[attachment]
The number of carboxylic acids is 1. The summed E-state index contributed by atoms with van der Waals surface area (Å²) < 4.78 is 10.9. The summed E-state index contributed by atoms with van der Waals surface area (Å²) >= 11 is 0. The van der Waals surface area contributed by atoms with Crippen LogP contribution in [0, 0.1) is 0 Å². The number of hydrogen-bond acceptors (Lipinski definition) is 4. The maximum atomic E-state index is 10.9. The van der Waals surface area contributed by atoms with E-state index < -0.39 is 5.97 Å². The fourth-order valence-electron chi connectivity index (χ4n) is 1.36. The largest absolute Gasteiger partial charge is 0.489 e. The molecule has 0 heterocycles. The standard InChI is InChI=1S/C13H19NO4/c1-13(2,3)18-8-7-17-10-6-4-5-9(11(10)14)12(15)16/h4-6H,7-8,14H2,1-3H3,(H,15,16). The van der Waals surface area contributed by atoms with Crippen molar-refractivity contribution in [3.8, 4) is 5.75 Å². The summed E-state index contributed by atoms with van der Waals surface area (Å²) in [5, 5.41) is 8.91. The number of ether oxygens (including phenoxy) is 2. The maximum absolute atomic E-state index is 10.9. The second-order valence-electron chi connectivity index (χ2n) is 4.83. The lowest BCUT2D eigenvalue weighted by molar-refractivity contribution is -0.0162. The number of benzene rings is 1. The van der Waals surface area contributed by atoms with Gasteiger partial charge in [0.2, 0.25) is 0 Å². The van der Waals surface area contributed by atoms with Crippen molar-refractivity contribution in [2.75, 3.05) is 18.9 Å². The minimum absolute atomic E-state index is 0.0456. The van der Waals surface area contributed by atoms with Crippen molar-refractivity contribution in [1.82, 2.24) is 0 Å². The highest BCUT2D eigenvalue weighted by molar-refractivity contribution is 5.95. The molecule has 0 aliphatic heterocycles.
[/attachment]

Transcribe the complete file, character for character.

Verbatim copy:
The number of carboxylic acids is 1. The summed E-state index contributed by atoms with van der Waals surface area (Å²) < 4.78 is 10.9. The summed E-state index contributed by atoms with van der Waals surface area (Å²) >= 11 is 0. The van der Waals surface area contributed by atoms with Crippen LogP contribution in [0, 0.1) is 0 Å². The number of hydrogen-bond acceptors (Lipinski definition) is 4. The maximum atomic E-state index is 10.9. The van der Waals surface area contributed by atoms with E-state index < -0.39 is 5.97 Å². The fourth-order valence-electron chi connectivity index (χ4n) is 1.36. The largest absolute Gasteiger partial charge is 0.489 e. The molecule has 0 heterocycles. The standard InChI is InChI=1S/C13H19NO4/c1-13(2,3)18-8-7-17-10-6-4-5-9(11(10)14)12(15)16/h4-6H,7-8,14H2,1-3H3,(H,15,16). The van der Waals surface area contributed by atoms with Crippen molar-refractivity contribution in [3.8, 4) is 5.75 Å². The summed E-state index contributed by atoms with van der Waals surface area (Å²) in [5, 5.41) is 8.91. The number of ether oxygens (including phenoxy) is 2. The maximum absolute atomic E-state index is 10.9. The second-order valence-electron chi connectivity index (χ2n) is 4.83. The lowest BCUT2D eigenvalue weighted by molar-refractivity contribution is -0.0162. The number of benzene rings is 1. The van der Waals surface area contributed by atoms with Gasteiger partial charge in [0.2, 0.25) is 0 Å². The van der Waals surface area contributed by atoms with Crippen molar-refractivity contribution in [2.75, 3.05) is 18.9 Å². The minimum absolute atomic E-state index is 0.0456. The van der Waals surface area contributed by atoms with Crippen molar-refractivity contribution in [1.82, 2.24) is 0 Å². The highest BCUT2D eigenvalue weighted by molar-refractivity contribution is 5.95. The molecule has 0 aliphatic heterocycles.